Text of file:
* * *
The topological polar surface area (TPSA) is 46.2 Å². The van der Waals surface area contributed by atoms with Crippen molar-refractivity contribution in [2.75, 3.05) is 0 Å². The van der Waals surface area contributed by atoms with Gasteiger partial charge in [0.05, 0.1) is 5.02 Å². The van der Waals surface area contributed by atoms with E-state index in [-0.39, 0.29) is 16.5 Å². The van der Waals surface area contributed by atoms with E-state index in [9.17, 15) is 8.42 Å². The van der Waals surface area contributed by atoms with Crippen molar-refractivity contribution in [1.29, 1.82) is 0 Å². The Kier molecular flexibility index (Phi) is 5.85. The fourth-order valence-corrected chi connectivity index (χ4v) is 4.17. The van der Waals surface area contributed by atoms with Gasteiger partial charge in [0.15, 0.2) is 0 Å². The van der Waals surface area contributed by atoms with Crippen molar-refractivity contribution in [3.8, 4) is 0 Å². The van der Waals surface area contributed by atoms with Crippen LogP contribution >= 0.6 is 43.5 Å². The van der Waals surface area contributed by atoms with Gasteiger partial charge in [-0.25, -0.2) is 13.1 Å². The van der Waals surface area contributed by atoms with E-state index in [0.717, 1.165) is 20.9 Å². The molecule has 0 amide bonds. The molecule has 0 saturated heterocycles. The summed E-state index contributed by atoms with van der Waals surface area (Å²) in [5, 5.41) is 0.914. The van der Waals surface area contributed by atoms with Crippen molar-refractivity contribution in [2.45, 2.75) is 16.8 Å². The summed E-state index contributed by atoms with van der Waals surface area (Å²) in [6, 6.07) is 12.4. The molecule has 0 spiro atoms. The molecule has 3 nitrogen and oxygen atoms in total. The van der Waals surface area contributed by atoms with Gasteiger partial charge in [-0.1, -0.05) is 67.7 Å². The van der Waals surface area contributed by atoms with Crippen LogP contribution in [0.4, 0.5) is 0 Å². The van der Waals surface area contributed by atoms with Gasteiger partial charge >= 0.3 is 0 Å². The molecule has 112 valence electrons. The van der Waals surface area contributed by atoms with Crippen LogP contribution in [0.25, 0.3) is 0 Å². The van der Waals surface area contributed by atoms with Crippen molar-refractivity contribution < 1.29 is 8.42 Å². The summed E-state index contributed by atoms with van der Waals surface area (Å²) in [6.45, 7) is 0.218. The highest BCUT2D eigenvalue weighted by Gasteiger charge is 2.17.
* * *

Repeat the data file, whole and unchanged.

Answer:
The topological polar surface area (TPSA) is 46.2 Å². The van der Waals surface area contributed by atoms with Crippen molar-refractivity contribution in [2.75, 3.05) is 0 Å². The van der Waals surface area contributed by atoms with Gasteiger partial charge in [0.05, 0.1) is 5.02 Å². The van der Waals surface area contributed by atoms with E-state index in [-0.39, 0.29) is 16.5 Å². The van der Waals surface area contributed by atoms with E-state index in [9.17, 15) is 8.42 Å². The van der Waals surface area contributed by atoms with Crippen molar-refractivity contribution in [1.29, 1.82) is 0 Å². The Kier molecular flexibility index (Phi) is 5.85. The fourth-order valence-corrected chi connectivity index (χ4v) is 4.17. The van der Waals surface area contributed by atoms with Gasteiger partial charge in [0.15, 0.2) is 0 Å². The van der Waals surface area contributed by atoms with Crippen molar-refractivity contribution in [3.8, 4) is 0 Å². The van der Waals surface area contributed by atoms with Crippen LogP contribution >= 0.6 is 43.5 Å². The van der Waals surface area contributed by atoms with Gasteiger partial charge in [-0.25, -0.2) is 13.1 Å². The van der Waals surface area contributed by atoms with E-state index in [0.717, 1.165) is 20.9 Å². The molecule has 0 amide bonds. The molecule has 0 saturated heterocycles. The summed E-state index contributed by atoms with van der Waals surface area (Å²) in [5, 5.41) is 0.914. The van der Waals surface area contributed by atoms with Crippen molar-refractivity contribution in [2.45, 2.75) is 16.8 Å². The summed E-state index contributed by atoms with van der Waals surface area (Å²) in [6, 6.07) is 12.4. The molecule has 0 spiro atoms. The molecule has 3 nitrogen and oxygen atoms in total. The van der Waals surface area contributed by atoms with Gasteiger partial charge in [-0.1, -0.05) is 67.7 Å². The van der Waals surface area contributed by atoms with Crippen LogP contribution in [0.4, 0.5) is 0 Å². The van der Waals surface area contributed by atoms with Gasteiger partial charge >= 0.3 is 0 Å². The molecule has 112 valence electrons. The van der Waals surface area contributed by atoms with Crippen LogP contribution in [0.25, 0.3) is 0 Å². The van der Waals surface area contributed by atoms with Crippen molar-refractivity contribution < 1.29 is 8.42 Å². The summed E-state index contributed by atoms with van der Waals surface area (Å²) in [6.45, 7) is 0.218. The highest BCUT2D eigenvalue weighted by Gasteiger charge is 2.17.